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Including everyone and boring no one : on the advantages and challenges of teaching interdisciplinary courses

Bengtsen, Peter LU (2013) Pedagogical Development Conference 2013
Abstract
For the 2012 Pedagogical Inspiration Conference for teachers at the Faculties of Humanities and Theology at Lund University, my course team and I presented a paper entitled “Interdisciplinarity, group responsibility and conflict as resources for learning”. The paper discussed our experiences with The City: Boundary Transgressions and Visual Expressions (KOVR02), an interdisciplinary course given in collaboration between the Division of Art History and Visual Studies and the Division of Social Anthropology. The paper was especially focused on group work, a teaching and learning activity which we found to be well suited to overcome some of the challenges that are inherent when teaching a body of interdisciplinary learners.

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For the 2012 Pedagogical Inspiration Conference for teachers at the Faculties of Humanities and Theology at Lund University, my course team and I presented a paper entitled “Interdisciplinarity, group responsibility and conflict as resources for learning”. The paper discussed our experiences with The City: Boundary Transgressions and Visual Expressions (KOVR02), an interdisciplinary course given in collaboration between the Division of Art History and Visual Studies and the Division of Social Anthropology. The paper was especially focused on group work, a teaching and learning activity which we found to be well suited to overcome some of the challenges that are inherent when teaching a body of interdisciplinary learners.



A recurring issue on interdisciplinary courses is that students often have very different levels of experience when it comes to the methods and theories particular to the involved disciplines. This diversity poses a challenge for the teacher who wants to include everyone but bore no one. The emergence of interdisciplinary courses and programmes (e.g. the SIM-courses and interdisciplinary master’s programmes at the Faculty of Social Sciences), actualises questions about the advantages and challenges of interdisciplinarity and pedagogical strategies for including students with different disciplinary (as well as social and cultural) backgrounds.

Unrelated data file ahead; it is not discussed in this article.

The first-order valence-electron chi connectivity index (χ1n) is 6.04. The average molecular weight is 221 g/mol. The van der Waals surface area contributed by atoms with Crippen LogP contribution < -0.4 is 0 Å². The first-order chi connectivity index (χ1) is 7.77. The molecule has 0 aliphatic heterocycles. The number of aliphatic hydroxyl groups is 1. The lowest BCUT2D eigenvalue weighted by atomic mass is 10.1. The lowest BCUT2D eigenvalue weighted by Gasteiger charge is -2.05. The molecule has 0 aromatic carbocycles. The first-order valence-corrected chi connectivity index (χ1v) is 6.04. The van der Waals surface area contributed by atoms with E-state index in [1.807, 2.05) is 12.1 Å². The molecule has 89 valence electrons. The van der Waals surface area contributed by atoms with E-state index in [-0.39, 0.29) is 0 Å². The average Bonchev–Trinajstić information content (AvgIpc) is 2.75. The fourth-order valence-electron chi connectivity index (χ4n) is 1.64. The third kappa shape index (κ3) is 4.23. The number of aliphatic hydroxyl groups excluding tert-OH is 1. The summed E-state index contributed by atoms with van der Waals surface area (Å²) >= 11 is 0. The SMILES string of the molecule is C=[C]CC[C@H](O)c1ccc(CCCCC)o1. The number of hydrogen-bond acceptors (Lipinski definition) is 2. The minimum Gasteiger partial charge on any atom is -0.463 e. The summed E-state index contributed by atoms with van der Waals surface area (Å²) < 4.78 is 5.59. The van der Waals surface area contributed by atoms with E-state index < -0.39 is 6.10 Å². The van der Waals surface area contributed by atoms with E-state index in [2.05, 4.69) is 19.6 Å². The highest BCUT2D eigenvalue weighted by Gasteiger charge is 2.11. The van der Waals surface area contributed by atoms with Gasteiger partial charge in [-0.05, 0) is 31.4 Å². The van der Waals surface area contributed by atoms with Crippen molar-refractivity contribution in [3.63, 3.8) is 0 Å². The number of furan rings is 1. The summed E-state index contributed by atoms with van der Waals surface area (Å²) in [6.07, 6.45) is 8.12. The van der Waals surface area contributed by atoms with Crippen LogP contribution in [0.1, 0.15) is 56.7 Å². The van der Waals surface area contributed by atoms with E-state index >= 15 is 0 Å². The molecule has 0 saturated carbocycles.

For the 2013 Development Conference, I therefore propose a roundtable discussion which focuses on the exchange of experiences and ideas regarding the planning and teaching of interdisciplinary courses. While pedagogical theory is at the base of the discussion, I urge participants to first and foremost take this as an opportunity to openly discuss, and collectively reflect upon, their own practical experiences and teaching praxes (even if these have not previously been underpinned by profound reflections on pedagogical theory). Possible topics for discussion include, but are not limited to:



- The challenges and advantages you have experienced when teaching on interdisciplinary courses. (Do these differ from the perspective of the teacher and the learner?)



- Ways to overcome the challenges and benefit from advantages (e.g. ensuring the inclusion of all course participants).



- Strategies for increasing the likelihood of a satisfactory learning outcome for all course participants.



An example to get the ball rolling: apart from lectures, seminars, and workshops, on KOVR02 we have staged the interdisciplinary group work as a social context where participants can learn from, and instruct, one another. This approach offers additional support for learners who are unfamiliar with methods traditionally belonging outside of their own field, and simultaneously challenges more experienced learners by allowing them to take responsibility and becoming “ambassadors” for their own discipline. Evaluations have so far been positive, and group work seems to be an efficient way to negotiate the “experience gap”, which seems to be inherent on interdisciplinary courses. (Less)
Please use this url to cite or link to this publication:
author
organization
publishing date
type
Contribution to conference
publication status
published
subject
keywords